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The Sydney Alliance, along with many of its members across a diverse coalition embracing civil society, is cautiously excited about the NSW Government’s hopes for a NSW Housing Strategy.
Housing has often been seen as one big asset class but unfortunately this has led to an overdevelopment of housing aimed at the top 40% of income earners with extremely limited new supply to the bottom 40% of income earners.
With the cost of land in greater Sydney being the most expensive in Australia and one of the most expensive in the world, this has unfortunately crunched those who do not own a home and who can least afford to pay, while rewarding those who own multiple properties.
While many of our members, including Shelter NSW, the Tenants’ Union, Wollondilly Resilience Network (WReN) and Churches Housing put in formal submissions to the “NSW Housing Strategy Discussion Paper”, this is a summary and collation of what the Sydney Alliance Housing Team would love to see in a comprehensive NSW Housing Strategy.
- We would love to see a mandated minimum percentage of any housing development set aside for affordable rental housing. With government investment in new social and affordable rental housing being insufficient for demand and population growth, a clear mechanism that sets aside 15% of residential developments on private land for affordable rental housing, with 30% for those on government land. A cash alternative for instances where it is not suitable to include affordable rental housing, with clear criteria, should be put into a funding pool for community housing providers to draw upon for future developments.
- Clear metrics are required for both social and affordable housing. A housing strategy requires targets and when these targets are not met, then the strategy needs to be reviewed and re-directed. These metrics can also be used to ensure that social and affordable housing is included in all LGAs across greater Sydney, allowing for lower-paid workers to have access to jobs in all LGAs. There is agreement across the sector that social housing demand requires 5,000 units per year to be built. With government currently asking all councils to implement affordable housing policy within their new development plans, there needs to be firm and consistent implementation of these plans, along with measurement, accountability and transparency.
- Affordable homes also need to be affordable to live in, yet most tenants have been left out of any participation in renewable and affordable energy. The lowest 40% of income earners are now subsidising those within the top 40% who have access to government subsidies to implement renewable energy alternatives. Access and participation by renters in renewable and affordable energy supply should be a key metric in delivering new housing for a new era.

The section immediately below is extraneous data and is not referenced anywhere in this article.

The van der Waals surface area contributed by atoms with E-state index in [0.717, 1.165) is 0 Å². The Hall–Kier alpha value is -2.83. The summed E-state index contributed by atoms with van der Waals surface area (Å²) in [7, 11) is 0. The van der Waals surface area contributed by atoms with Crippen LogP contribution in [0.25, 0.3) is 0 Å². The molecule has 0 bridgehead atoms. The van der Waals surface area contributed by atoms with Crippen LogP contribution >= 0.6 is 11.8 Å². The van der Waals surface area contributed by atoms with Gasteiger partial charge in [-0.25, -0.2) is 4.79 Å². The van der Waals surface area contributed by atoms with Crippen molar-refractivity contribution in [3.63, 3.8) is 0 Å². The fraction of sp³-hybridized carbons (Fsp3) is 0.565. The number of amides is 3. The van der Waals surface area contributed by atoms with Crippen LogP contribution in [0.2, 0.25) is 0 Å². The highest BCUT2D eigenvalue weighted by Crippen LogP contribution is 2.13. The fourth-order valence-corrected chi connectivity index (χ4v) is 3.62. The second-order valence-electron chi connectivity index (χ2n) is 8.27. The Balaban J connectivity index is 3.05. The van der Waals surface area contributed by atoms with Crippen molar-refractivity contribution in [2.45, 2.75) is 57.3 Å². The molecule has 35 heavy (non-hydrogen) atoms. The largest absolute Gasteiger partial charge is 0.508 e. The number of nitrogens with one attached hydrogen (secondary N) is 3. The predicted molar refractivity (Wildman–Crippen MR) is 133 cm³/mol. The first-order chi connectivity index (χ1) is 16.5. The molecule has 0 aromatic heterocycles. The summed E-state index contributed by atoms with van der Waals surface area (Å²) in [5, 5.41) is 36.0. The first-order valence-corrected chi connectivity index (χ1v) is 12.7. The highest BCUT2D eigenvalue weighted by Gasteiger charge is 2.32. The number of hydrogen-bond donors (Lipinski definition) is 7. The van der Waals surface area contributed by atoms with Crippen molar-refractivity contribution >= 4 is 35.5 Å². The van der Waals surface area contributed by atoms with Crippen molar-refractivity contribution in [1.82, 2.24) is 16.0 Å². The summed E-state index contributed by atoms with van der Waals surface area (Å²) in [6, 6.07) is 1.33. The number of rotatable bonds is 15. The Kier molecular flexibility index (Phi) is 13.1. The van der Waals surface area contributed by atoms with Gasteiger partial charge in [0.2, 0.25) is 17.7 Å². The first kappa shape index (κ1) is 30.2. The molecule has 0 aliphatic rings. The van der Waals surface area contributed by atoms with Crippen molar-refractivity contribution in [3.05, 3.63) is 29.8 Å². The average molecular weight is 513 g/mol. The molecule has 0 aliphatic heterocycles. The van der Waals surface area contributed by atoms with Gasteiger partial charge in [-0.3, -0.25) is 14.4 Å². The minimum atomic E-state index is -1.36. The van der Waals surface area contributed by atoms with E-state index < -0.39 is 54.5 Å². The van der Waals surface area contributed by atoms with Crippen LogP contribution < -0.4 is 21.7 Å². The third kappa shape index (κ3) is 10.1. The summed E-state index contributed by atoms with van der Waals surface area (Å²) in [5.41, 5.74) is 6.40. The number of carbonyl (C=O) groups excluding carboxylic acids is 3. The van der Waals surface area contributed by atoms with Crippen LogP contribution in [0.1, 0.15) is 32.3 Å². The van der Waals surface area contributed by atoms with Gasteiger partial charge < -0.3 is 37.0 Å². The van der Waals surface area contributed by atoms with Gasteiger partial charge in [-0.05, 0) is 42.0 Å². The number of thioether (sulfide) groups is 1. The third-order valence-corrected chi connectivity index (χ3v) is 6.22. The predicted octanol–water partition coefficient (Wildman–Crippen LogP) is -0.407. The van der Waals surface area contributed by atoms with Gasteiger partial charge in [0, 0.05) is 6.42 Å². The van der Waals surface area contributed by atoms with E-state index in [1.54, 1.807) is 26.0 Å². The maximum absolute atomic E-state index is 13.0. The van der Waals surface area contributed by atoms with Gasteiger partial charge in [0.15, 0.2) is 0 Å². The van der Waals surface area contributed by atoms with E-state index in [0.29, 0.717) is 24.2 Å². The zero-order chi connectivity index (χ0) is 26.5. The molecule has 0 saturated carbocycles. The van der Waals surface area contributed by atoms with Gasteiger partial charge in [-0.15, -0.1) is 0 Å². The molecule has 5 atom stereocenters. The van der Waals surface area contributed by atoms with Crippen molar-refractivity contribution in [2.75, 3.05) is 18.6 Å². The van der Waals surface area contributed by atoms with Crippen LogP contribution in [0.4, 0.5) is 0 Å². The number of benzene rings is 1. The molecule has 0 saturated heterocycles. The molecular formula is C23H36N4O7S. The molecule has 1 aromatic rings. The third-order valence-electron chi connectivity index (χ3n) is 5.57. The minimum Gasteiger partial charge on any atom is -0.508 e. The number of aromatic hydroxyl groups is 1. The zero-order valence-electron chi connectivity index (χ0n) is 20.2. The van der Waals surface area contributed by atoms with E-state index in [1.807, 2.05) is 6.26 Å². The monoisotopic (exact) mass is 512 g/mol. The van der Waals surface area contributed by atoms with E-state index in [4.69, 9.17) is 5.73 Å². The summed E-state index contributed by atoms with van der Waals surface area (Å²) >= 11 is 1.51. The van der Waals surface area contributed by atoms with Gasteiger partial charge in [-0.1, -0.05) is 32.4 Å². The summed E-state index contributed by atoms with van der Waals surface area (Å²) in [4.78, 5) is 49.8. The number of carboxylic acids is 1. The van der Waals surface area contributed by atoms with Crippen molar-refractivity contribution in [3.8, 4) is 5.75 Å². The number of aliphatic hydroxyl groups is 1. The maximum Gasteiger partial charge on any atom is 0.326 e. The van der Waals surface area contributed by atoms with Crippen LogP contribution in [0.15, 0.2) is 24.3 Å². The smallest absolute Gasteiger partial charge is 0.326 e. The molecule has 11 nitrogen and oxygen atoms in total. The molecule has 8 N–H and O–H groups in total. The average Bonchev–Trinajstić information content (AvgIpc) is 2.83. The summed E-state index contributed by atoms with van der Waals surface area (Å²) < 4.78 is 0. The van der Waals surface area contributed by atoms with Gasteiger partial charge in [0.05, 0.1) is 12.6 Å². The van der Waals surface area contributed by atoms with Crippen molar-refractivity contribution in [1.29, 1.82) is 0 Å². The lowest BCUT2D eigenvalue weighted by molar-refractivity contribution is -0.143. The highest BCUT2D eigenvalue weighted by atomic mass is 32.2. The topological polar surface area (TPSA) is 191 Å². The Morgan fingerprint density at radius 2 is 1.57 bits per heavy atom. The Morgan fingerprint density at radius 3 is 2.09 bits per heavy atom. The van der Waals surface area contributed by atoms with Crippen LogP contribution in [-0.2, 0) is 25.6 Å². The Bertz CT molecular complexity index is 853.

- New housing models for both rent and purchase need to be trialled. From Community Land Trusts (perpetually affordable housing) to Shared Equity (part-purchase of housing) and many others, these forms of rent or purchase are of course not new, even in Australia, but have not been allowed to grow in NSW due to lack of government support and the required changes in regulation. This should also include housing programs and social inclusion targeted to particular vulnerable groups whether disabled, aboriginal, older single women, domestic violence survivors and other groups identified as vulnerable and where the private market has failed to deliver.
- Residential tenancy rights need to be bolstered and we really do need to get rid of “no-grounds evictions” once and for all. With the number of perpetual renters increasing north of 30% of the population, we need to ensure that they are protected from the cost and upheaval of moving their family from home to home. While Build-to-Rent is touted as a new form of renting with long tenancies, this will not be affordable, generally adding a 10-20% cost premium on market rates. In particular we need to protect vulnerable tenants who cannot afford to move and are often fearful of asking for simple repairs.
The Sydney Alliance Housing Team asks that the NSW Government considers the impact of failing to invest in housing that is affordable to the bottom 40% of income earners. These workers and their families contribute in a multitude of ways in building our community, yet are often brushed aside in key policy and strategy settings. New supply of housing that is only targeted to the top 40% if income earners will fail to deliver for the wide range of demographics and socio-economic profiles found within our city and will continue the perception that Sydney is unaffordable and not inclusive. We hope that we can see a Sydney that is affordable for everyone, providing safe, secure and affordable homes that will build our society as an inclusive community.